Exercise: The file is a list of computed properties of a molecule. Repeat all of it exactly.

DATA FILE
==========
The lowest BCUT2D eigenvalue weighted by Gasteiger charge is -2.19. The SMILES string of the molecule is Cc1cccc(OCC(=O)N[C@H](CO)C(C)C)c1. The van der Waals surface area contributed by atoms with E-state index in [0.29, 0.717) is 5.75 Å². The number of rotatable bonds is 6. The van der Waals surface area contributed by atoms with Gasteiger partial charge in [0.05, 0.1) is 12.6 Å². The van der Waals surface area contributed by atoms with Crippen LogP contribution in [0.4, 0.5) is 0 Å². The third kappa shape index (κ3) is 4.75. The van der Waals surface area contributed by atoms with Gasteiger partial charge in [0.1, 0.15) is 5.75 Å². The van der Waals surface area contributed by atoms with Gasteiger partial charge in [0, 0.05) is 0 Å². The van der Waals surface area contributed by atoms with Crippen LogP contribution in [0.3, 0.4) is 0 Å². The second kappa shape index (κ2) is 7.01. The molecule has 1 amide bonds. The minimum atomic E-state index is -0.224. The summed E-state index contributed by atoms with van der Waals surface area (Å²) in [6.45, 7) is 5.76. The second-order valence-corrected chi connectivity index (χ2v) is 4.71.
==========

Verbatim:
The lowest BCUT2D eigenvalue weighted by Gasteiger charge is -2.19. The SMILES string of the molecule is Cc1cccc(OCC(=O)N[C@H](CO)C(C)C)c1. The van der Waals surface area contributed by atoms with E-state index in [0.29, 0.717) is 5.75 Å². The number of rotatable bonds is 6. The van der Waals surface area contributed by atoms with Gasteiger partial charge in [0.05, 0.1) is 12.6 Å². The van der Waals surface area contributed by atoms with Crippen LogP contribution in [0.4, 0.5) is 0 Å². The third kappa shape index (κ3) is 4.75. The van der Waals surface area contributed by atoms with Gasteiger partial charge in [0.1, 0.15) is 5.75 Å². The van der Waals surface area contributed by atoms with Gasteiger partial charge in [0, 0.05) is 0 Å². The van der Waals surface area contributed by atoms with Crippen LogP contribution in [0.3, 0.4) is 0 Å². The second kappa shape index (κ2) is 7.01. The molecule has 1 amide bonds. The minimum atomic E-state index is -0.224. The summed E-state index contributed by atoms with van der Waals surface area (Å²) in [6.45, 7) is 5.76. The second-order valence-corrected chi connectivity index (χ2v) is 4.71.